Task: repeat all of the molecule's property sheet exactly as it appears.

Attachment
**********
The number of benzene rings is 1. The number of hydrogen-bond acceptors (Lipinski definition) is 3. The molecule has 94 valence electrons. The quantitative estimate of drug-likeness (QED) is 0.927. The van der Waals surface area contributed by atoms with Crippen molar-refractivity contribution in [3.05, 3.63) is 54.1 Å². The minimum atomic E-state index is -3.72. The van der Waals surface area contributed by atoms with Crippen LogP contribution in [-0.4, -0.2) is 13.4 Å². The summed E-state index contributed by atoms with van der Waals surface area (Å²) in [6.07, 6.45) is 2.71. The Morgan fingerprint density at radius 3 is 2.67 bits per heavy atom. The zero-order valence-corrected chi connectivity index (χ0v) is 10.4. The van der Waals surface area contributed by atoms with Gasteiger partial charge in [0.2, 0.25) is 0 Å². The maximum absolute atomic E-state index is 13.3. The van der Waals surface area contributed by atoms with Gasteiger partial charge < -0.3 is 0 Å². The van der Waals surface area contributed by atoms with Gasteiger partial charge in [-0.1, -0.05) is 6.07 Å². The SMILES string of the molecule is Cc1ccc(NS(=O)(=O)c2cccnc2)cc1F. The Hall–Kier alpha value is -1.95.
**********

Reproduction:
The number of benzene rings is 1. The number of hydrogen-bond acceptors (Lipinski definition) is 3. The molecule has 94 valence electrons. The quantitative estimate of drug-likeness (QED) is 0.927. The van der Waals surface area contributed by atoms with Crippen molar-refractivity contribution in [3.05, 3.63) is 54.1 Å². The minimum atomic E-state index is -3.72. The van der Waals surface area contributed by atoms with Crippen LogP contribution in [-0.4, -0.2) is 13.4 Å². The summed E-state index contributed by atoms with van der Waals surface area (Å²) in [6.07, 6.45) is 2.71. The Morgan fingerprint density at radius 3 is 2.67 bits per heavy atom. The zero-order valence-corrected chi connectivity index (χ0v) is 10.4. The van der Waals surface area contributed by atoms with Gasteiger partial charge in [0.2, 0.25) is 0 Å². The maximum absolute atomic E-state index is 13.3. The van der Waals surface area contributed by atoms with Gasteiger partial charge < -0.3 is 0 Å². The van der Waals surface area contributed by atoms with Gasteiger partial charge in [-0.1, -0.05) is 6.07 Å². The SMILES string of the molecule is Cc1ccc(NS(=O)(=O)c2cccnc2)cc1F. The Hall–Kier alpha value is -1.95.